Finally, I wish I had had time to put this on before the election, just too much going on in this town leading up to the election. But even more reason to oppose Target, they are not very compassionate toward the disabled community. The disabled community often gets overlooked in these battles. Fortunately they have fighters like our own Anne Evans to advocate on their behalf. Here's an article she wrote about how Target is being sued for not having accesible web site for the blind:

The National Federation for the Blind, an organization that represents blind people, is suing Target Corp., because Target’s Web site is inaccessible to blind Internet users. Target's argument is their Web site isn't subject to the Americans With Disabilities Act, a 1990 law that requires retailers and other public places to make accommodations for people with disabilities. Target argued that the law only covered physical spaces. Making information technologies available to persons with disabilities is not only a matter of human rights, it also makes good business sense. Take aim at practices and policies by the Target Corporation that discriminate! Boycott Target!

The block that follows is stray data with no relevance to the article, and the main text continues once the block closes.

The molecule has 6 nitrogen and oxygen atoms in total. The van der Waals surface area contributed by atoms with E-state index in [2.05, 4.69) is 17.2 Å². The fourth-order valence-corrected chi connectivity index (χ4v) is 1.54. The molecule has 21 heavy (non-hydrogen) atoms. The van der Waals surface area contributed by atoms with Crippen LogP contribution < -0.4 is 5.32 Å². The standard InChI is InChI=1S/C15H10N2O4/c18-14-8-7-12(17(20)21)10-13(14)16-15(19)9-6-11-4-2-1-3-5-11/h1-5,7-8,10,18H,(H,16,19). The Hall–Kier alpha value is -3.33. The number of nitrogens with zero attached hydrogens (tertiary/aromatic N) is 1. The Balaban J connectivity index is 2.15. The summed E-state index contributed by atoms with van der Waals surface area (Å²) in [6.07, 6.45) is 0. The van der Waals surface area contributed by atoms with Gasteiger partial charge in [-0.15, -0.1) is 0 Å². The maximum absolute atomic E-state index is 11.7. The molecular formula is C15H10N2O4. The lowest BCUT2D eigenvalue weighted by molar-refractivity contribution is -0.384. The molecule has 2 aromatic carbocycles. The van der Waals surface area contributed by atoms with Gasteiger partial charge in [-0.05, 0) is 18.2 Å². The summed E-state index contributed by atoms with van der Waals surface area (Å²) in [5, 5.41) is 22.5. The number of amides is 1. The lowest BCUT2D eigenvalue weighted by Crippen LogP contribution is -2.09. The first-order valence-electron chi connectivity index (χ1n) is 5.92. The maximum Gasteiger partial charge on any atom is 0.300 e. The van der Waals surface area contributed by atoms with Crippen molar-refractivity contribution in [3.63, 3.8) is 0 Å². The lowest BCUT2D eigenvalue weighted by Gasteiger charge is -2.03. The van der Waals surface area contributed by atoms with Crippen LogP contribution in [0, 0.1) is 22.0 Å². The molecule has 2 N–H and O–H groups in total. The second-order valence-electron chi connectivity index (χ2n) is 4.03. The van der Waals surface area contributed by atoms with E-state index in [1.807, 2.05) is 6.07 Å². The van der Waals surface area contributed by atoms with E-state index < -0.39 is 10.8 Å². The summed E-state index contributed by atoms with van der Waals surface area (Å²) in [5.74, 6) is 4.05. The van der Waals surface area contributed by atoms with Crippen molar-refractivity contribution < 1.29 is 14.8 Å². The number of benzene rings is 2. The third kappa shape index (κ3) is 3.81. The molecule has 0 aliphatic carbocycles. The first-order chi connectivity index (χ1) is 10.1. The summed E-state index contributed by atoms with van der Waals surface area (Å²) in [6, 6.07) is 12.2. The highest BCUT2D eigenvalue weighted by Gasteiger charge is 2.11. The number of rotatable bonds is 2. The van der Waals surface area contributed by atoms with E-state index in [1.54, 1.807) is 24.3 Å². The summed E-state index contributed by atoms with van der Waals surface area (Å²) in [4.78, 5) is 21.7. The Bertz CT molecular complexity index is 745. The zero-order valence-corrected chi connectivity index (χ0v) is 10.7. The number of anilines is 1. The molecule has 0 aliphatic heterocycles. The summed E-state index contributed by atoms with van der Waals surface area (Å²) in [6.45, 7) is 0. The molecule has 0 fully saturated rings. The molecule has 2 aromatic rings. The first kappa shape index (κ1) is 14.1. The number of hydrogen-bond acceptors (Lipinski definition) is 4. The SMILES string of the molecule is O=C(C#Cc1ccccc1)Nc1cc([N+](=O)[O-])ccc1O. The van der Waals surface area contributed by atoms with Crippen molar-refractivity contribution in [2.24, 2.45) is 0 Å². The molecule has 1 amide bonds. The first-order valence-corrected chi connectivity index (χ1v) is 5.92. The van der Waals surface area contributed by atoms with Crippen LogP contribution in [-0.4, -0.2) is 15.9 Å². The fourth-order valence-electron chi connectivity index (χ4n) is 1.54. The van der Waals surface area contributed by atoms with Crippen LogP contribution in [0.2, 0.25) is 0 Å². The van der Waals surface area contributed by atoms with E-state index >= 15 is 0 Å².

Evans brought this up with the Human Relations Commission a few years ago pointing out that the city's website was not blind accessible and the city at the insistance of the HRC made changes with their website to be accessible. This is a very telling thing, because, while Target is arguing that the law only covers physical spaces, it is not exactly difficult to make a website blind accessible. It is certainly not very costly and as they point out, it only makes good business sense to be able to reach a maximum amount of customers. So again very telling that Target would choose to fight this legally rather than make a change. To me that is inexcusable.

I will probably never shop at Target again, previously I might have gone to Target once or twice a year. I shop at Costco, good cheap prices, but they pay their employees extremely well and give them outstanding benefits. Wal Mart keeps their prices down by paying their employees very low and then browbeating their suppliers and threatening them to keep their supply end low. What Costco does is they sell one single national product per type. So the products have limited competition. So if you want to buy Ketchup, you can get one brand of Ketchup. And if you sell Ketchup to Costco, you know you'll get a huge share of the Ketchup market and that allows you to sell it for much less and still make a worthwhile profit--because basically you sell more of your products. Then Costco (again unlike Target or Wal Mart) turns around and gives their employees huge shares of the profit and have one of the most progressive health care policies in the country. I wouldn't want a Costco in Davis either, but it nice to have one in Vacaville that I go to a few times a year to stock up in bulk products.

---Doug Paul Davis reporting